Australian Paralympian Ryley Batt: CrossFit Saved My Wheelchair Rugby Career

January 30, 2023 by
Photo credit: Louie Guerrero (@guerrerofamoso)
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Australian Ryley Batt’s record speaks for itself. He’s a five-time Paralympian, two-time Paralympic gold medalist and arguably one of the greatest wheelchair rugby players in the history of the sport. 

One month after bringing home gold at the Wheelchair Rugby World Championship, in October 2022, Batt made CrossFit history by competing alongside fellow adaptive CrossFit athletes in the first adaptive division showcase event to be held at the Down Under Championship, in Wollongong, Australia, in November 2022. 

Batt was eager to be involved when he heard that the Down Under Championship was to include an adaptive division showcase event. “I loved being on that competition floor,” shares Batt. “They (The Down Under Championship organizers) took a bit of a risk to be honest, throwing us into the mix, and it paid off.”

Batt’s interest in the event was not for the glory or the accolades as he explains: 

  • “If I can change just one life, some kid out there with a disability who thinks that their life might be over, and that they can’t do anything, and then they see me in a wheelchair or other people in the adaptive division doing stuff and overcome obstacles, having fun and getting people cheering them on while doing it, then mission accomplished.”

Why CrossFit?

How does the greatest wheelchair rugby player of all time end up competing at the Down Under Championship? “I discovered CrossFit when Covid hit (in early 2020),” Batt explains. “We couldn’t train as an Australian wheelchair rugby team; we couldn’t travel around the world playing internationally; I was really missing that competitive edge.”

Initially, Batt started incorporating CrossFit-style programming into his strength training, and he was instantly hooked. CrossFit filled a void for Batt when his wheelchair rugby career was at a standstill due to Australia’s strict Covid lockdowns and travel bans. Batt loved the competitive nature of CrossFit workouts and the challenge of mastering new skills. 

By the end of 2020, Batt had bought his own CrossFit affiliate North Brother CrossFit in Laurieton, Australia. Despite recently selling his affiliate, Batt’s passion and enthusiasm for CrossFit remains.

When CrossFit and Wheelchair Rugby Combine

CrossFit was more than simply a fun way to pass the time during the pandemic for Batt: 

  • “I think CrossFit saved my career in wheelchair rugby. I was getting very bored with the (traditional strength and conditioning) training. It was becoming very stagnant doing the same exercises week on week. My body wasn’t getting the strength. I was injured a lot, I was just mentally bored, and when I discovered CrossFit…it gave me this whole new love of training, and (I enjoyed) pushing my body to the limit.” 

CrossFit gave Batt the challenge of adapting his body in a way he hadn’t before, like mastering his first ring muscle-up, which is a major accomplishment for any CrossFitter, but even more so for Batt who is missing a couple of digits on each hand. “There’s no such thing as can’t for me,” shares Batt.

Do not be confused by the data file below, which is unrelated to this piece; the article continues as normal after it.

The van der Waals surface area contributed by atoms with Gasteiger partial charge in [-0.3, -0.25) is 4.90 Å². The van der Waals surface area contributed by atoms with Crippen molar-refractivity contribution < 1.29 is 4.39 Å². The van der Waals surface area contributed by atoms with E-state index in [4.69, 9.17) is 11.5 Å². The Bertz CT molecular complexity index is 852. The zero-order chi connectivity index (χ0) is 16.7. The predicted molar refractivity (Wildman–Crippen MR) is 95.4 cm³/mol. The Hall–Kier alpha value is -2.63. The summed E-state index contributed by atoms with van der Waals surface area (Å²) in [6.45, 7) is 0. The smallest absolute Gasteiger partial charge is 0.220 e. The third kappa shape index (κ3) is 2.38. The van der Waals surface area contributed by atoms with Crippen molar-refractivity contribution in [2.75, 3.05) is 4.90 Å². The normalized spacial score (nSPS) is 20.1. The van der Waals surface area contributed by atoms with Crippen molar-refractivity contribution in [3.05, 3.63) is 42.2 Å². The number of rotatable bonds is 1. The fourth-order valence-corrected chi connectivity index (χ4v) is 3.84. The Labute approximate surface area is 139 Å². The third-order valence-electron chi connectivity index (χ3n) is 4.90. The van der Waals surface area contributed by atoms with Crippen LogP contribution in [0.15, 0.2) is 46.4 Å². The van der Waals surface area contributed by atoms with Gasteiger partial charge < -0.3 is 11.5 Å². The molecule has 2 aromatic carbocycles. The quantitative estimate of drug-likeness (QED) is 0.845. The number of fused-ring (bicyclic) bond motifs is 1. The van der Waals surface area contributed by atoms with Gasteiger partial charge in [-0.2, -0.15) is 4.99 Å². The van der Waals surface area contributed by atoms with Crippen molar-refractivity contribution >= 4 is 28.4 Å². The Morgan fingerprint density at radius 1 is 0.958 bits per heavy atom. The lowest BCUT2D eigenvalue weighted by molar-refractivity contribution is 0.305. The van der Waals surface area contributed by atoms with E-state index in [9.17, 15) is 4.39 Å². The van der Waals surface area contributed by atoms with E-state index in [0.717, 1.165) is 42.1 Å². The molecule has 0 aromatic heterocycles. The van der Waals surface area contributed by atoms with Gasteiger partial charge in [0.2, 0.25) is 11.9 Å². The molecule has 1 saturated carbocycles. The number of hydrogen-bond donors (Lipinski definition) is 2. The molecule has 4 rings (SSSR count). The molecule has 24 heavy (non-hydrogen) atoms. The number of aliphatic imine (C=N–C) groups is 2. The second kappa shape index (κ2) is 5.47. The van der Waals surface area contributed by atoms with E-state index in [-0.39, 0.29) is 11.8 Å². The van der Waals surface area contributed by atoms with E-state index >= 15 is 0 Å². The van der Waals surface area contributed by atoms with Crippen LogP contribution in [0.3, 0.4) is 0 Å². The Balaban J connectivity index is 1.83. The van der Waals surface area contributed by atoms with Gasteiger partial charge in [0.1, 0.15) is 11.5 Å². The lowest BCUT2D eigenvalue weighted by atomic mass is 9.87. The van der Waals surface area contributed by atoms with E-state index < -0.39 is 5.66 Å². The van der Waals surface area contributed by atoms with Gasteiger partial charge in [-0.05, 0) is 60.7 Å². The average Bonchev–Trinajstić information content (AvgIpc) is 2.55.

Batt was also seeing and feeling the positive effect of his CrossFit training on the court. His traditional wheelchair rugby strength training lacked the explosive pulling power that deadlifts, cleans and snatches, all commonly used CrossFit movements, provided.

“I was never doing deadlifts in my (wheelchair rugby) training, so my back was constantly sore in a high-pressure game,” said Batt, who went from struggling to lift a 110 lbs (50kg) deadlift to pulling a massive 440lbs (200kg) deadlift within a 2 year period. More importantly, Batt’s back pain has completely gone, even when playing an intense wheelchair rugby game. “I’ve noticed the biggest results in my life doing CrossFit with wheelchair rugby,” reflects Batt. 

Batt’s Response to CrossFit’s Latest Changes to the Adaptive Divisions

As a 20-year Paralympic wheelchair rugby veteran, Batt has one of the most relevant perspectives on the updated eligibility standards that will be implemented for the 2023 CrossFit Games season.

“It’s a change that needed to be done,” Batt acknowledges:

  •  “Every Paralympic sport has a classification because everyone is completely different…. At the end of the day, we want it to be fair. We don’t want someone with the most function in a wheelchair to be able to use their legs. They might not be as fit as someone in the same category, but because they have more function, they’re going to smash them. I think it’s very great and all, and it will show in the results.”

What’s Next for Batt?

 “I’d love to make the (CrossFit) Games. Even if it’s just once, just to see that experience and take my family over there,” said Batt, in response to CrossFit’s invitation to all adaptive divisions to compete at the 2024 CrossFit Games.

 “Anything’s possible,” reflects Batt, who lives by this motto.

As much as Batt has aspirations to make it to the CrossFit Games, Batt has another major goal that he’s working towards currently. “Paris 2024 Paralympic Games will definitely be my last,” said Batt. “The focus is (the) Paris 2024 Paralympic Games where we’re going to give it an absolutely red hot crack to get another gold medal.”

When asked about the 2023 CrossFit Games season, Batt’s response was, “I’ll still be doing the Open.”

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